- J. Stolworthy

6. Rick and Morty

While some people were overly obsessing over Szechuan sauce, Dan Harmon and Justin Roiland were pumping out their weirdest, most audacious season of Rick and Morty yet. Rather than pumping out typical adventures featuring the two titular characters, the writers decided to move the magnifying glass onto the other members of the Smith family, Summer, Beth, and Jerry all sharing the spotlight. There’s the ongoing story about the divorce that acts as the season’s central narrative, leading our characters down some very dark roads. While there were multiple standout moments, including the bonkers ‘Pickle Rick’, episode seven ‘The Ricklantis Mixup’ marks a crazy series high, featuring a multidimensional concept no other show could pull off.

- J. Shepherd

5. Mindhunter

David Fincher directed three episodes of crime series 'Mindhunter'

Mindhunter – one of Netflix’s greatest additions to its increasingly bustling roster – is a 70s-set Silence of the Lambs-style series following FBI agents in their attempts to solve inscrutable investigations by interviewing convicted criminals. It’s hard to pinpoint when exactly the series, clinical by nature, seeps under your skin: could it be the first time agents Holden Ford (Jonathan Groff) and Bill Tench (Holt McCallany) meet Edmund Kemper (Cameron Britton), a serial killer notorious for having sex with his deceased mother’s head? Or perhaps it’s during one of the show’s many cold opens tracking the story of a character viewers instinctively know is going to commit horrendous murder at an uncertain stage in the future? With aid from notable directors (David Fincher/Asif Kapadia) and Fringe star Anna Torv’s role of psychologist Wendy Carr, Mindhunter refuses to budge once it’s there.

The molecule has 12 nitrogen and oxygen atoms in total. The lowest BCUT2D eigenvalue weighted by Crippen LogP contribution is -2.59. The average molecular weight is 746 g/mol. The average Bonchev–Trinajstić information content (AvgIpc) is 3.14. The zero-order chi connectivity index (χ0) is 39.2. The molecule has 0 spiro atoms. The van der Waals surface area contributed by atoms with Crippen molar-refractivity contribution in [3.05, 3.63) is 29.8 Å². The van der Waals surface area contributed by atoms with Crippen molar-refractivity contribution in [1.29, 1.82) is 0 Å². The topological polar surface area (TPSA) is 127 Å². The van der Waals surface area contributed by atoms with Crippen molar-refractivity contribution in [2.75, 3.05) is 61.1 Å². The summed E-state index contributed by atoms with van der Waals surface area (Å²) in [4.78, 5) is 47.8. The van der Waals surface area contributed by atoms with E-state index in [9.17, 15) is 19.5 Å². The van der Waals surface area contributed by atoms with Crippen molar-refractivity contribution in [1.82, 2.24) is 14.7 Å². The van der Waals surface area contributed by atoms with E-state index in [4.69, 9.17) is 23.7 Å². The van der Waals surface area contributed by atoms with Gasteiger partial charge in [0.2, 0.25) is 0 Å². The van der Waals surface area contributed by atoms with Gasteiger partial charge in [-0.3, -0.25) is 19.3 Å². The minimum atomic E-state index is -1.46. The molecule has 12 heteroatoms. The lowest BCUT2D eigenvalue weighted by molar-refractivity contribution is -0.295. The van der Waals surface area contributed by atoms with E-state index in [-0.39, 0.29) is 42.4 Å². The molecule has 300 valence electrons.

- J. Stolworthy

4. Twin Peaks: The Return

The Twin Peaks revival series – billed as The Return – provided David Lynch with the unenviable task of uniting strands left dangling for 15 years. The result was 18 episodes of the most challenging, evocative, and nightmarish television committed to the small screen, a smorgasbord of the director’s hallmarks that never once felt rote. Gone were the soapy subplots and – for the most part – cohesive narrative (shout out to the much-discussed episode ‘Gotta Light?’ which is as good as anything he’s ever done). It’s tough to know how Lynch succeeded in making something that could be considered alienating by many so innately watchable but succeed he did; the return of Twin Peaks was everything you’d hope for in a post-Mulholland Drive world – and while it may not be a film, it remains damn astounding television.

- J. Stolworthy

3. The Handmaid’s Tale

The Handmaid’s Tale: Margaret Atwood once decried science fiction as ‘talking squids in outer space’